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Article | May 31, 2000
Amboy breaks new ground in smaller aseptic pouches
F/f/s machine enlarges Amboy Specialty Foods’ reach to pouches as small as 3 oz. Products represent the most viscous application of the supplier’s technology in the world.
Late last summer, a mild earthquake shook up the rural terrain of northwestern Illinois around the town of Dixon. Around this same time, Amboy Specialty Foods, Dixon, did a little shaking up of its own when it began packaging cheese sauce and other low-acid products on a twin-tube form/fill/seal pouching system from Enhance™ Packaging Technologies Inc., (Whitby, Ontario, Canada), a subsidiary of DuPont Canada. Although twenty-some Enhance systems are in production around the world, this is the first to handle such viscous products. Learn about packaging innovation at The Packaging Conference in Orlando, February 3-5, 2014Amboy’s new pouches hold 16 oz or less, with an emphasis on 3- and 4-oz sizes. “We’ve received inquiries from customers the last several years about small sizes of cheese pouches,” says Amboy’s Jennifer Gusse, director of marketing. The equipment lets Amboy, a subsidiary of Franklin Park, IL-based Dean Foods, address these customer inquiries head-on and expand its already considerable capability in low-acid aseptics (see sidebar).As Amboy evaluated the various machines that would meet its needs, the following considerations were all-important:• Pouch sizes had to range from 3 to 73 oz.• Speeds had to be adequate. While Amboy declines to disclose specific rates, Enhance says the maximum rated speed of its equipment is 60 pouches/min/tube, or 120 pouches/min. Naturally, larger pouches mean less throughput. Amboy says it can pack 14- and 16-oz pouches at about 96/min. total. • The machine had to be able to notch the film so that it would tear across a corner for easy dispensing. “It is important that consumers not have a mess on their hands,” emphasizes Gusse. • Shelf-life requirements had to be sufficient, with 12-months as the target. Gusse says film selection was every bit as crucial as picking the right machine. Relying on film supplier Enhance’s expertise, Amboy finalized on a 3-mil structure that includes a barrier layer of ethylene vinyl alcohol. A proprietary formulation, the film’s orientation allows the pouch to tear along the corner rather than down along the seal or some other inconvenient location.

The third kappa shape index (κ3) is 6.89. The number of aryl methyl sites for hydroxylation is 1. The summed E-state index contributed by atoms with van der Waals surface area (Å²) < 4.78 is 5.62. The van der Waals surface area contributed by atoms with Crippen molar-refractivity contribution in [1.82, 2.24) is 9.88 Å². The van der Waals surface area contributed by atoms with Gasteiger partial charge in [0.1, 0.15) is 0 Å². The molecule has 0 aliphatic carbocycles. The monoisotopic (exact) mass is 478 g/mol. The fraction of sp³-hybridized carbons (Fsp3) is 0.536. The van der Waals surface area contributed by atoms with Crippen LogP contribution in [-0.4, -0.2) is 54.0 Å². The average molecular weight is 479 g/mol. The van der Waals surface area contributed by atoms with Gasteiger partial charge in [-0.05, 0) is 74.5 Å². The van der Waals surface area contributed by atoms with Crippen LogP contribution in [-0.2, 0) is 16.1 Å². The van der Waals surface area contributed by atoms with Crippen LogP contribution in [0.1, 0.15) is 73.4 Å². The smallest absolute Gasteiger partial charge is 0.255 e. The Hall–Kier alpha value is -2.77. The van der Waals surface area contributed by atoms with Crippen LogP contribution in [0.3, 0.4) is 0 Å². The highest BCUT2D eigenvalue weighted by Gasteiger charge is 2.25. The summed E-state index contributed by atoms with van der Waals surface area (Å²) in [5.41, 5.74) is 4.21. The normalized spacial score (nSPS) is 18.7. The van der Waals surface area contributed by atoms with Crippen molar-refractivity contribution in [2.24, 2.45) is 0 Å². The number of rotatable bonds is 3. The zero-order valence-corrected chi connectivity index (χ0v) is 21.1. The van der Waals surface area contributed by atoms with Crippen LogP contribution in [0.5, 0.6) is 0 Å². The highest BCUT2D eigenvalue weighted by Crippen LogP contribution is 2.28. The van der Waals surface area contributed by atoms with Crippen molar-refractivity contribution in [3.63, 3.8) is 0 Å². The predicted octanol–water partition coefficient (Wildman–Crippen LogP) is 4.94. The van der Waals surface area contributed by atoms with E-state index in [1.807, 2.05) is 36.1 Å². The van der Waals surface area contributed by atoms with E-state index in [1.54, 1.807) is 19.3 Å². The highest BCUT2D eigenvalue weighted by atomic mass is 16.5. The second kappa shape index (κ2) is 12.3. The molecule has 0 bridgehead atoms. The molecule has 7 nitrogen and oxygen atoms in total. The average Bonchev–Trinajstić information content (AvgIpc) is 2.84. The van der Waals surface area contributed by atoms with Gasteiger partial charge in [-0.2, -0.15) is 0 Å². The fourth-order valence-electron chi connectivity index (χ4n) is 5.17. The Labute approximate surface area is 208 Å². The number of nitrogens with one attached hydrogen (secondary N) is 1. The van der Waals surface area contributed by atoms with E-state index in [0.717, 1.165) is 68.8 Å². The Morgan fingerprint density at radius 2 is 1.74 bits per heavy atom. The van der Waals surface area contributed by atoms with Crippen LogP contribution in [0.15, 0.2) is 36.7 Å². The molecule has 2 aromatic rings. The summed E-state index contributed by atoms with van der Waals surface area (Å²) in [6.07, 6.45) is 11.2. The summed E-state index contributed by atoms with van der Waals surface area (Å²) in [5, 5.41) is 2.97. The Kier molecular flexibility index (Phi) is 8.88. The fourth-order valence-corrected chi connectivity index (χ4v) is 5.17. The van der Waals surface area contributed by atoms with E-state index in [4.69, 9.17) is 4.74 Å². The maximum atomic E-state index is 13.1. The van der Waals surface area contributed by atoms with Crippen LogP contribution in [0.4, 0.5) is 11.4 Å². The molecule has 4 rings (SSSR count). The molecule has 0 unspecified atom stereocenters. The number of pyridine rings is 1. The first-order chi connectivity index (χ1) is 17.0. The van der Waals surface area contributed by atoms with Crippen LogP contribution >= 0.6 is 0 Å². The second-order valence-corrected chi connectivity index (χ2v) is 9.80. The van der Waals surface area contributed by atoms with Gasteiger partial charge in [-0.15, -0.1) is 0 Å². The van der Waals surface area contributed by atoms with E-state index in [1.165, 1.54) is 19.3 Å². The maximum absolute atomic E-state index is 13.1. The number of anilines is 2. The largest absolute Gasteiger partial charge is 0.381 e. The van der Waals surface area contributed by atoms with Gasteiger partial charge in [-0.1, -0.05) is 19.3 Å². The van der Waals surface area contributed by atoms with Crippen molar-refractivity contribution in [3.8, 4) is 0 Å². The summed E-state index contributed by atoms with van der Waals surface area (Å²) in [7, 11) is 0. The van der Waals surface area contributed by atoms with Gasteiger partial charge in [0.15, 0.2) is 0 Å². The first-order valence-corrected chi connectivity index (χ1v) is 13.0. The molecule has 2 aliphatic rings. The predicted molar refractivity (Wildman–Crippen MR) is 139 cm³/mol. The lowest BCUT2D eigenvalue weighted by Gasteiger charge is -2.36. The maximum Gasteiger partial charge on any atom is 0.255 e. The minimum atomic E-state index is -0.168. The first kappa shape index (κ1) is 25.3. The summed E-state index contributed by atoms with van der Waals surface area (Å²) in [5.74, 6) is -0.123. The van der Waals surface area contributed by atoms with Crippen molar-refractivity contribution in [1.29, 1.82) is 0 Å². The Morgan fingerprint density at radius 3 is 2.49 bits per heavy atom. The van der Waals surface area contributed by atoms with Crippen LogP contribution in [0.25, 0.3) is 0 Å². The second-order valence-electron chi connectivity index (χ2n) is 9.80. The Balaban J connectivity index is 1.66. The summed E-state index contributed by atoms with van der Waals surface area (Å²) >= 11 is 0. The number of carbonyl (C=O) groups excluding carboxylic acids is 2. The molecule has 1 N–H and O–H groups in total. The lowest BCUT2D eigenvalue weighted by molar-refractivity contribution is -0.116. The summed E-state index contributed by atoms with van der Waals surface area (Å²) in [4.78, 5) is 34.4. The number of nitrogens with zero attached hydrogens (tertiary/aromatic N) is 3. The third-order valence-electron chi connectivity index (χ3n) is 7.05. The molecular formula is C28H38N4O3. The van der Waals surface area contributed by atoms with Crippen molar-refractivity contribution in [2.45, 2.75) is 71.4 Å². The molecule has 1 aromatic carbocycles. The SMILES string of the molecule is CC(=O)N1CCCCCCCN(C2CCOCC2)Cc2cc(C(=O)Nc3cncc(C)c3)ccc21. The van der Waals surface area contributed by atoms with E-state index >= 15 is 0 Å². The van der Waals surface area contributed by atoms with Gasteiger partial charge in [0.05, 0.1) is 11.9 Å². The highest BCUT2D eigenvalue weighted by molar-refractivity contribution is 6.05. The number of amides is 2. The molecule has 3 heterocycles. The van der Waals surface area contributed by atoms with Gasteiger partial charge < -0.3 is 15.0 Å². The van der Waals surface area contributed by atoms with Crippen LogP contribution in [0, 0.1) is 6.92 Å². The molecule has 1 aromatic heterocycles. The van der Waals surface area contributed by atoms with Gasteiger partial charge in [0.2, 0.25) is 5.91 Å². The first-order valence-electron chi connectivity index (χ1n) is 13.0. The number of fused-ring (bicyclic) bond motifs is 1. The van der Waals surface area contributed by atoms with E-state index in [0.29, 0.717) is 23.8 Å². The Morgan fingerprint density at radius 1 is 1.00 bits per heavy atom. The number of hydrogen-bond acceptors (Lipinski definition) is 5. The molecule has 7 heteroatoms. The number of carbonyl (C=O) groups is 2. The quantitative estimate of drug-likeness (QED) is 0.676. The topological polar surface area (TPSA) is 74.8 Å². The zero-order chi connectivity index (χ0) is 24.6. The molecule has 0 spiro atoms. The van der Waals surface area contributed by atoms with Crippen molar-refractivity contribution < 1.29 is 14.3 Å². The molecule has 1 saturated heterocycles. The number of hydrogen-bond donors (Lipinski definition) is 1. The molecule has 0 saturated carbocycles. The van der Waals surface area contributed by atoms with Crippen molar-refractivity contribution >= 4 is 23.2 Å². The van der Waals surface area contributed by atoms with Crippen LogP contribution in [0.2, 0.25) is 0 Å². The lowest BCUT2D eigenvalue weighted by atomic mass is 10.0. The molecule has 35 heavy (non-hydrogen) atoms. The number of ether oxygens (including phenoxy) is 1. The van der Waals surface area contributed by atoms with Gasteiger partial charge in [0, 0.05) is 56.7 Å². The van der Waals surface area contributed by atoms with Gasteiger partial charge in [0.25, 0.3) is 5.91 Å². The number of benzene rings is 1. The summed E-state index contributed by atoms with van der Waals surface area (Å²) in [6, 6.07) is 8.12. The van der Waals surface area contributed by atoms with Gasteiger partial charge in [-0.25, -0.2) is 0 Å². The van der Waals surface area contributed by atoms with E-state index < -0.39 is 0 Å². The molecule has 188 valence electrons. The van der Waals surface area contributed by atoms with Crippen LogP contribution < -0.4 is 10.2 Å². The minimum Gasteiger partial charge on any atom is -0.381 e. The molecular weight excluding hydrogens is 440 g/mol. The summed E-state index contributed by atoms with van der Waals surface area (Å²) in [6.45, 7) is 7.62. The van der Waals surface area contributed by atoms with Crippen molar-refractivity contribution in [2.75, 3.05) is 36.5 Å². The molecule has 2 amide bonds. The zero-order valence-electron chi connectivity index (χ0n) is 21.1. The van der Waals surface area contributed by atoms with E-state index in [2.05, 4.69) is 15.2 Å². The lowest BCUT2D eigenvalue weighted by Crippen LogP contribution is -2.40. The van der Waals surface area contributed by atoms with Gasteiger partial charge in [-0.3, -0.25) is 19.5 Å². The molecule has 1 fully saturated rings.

For its José-brand products, the outer film layer is reverse-printed flexographically in four colors. Interestingly, an Enhance branding identification is printed on the pouch back, akin to a molding mark on a container. It’s about the same size as the Dean Foods logo next to it.
Packaging World has learned that Amboy is changing José pouch graphics, moving the ingredient information to the pouch back and enlarging the brand name. It is to be readied for the next film production and was expected to be run on the machine last month. “This makes the look more consumer-friendly,” says Gusse.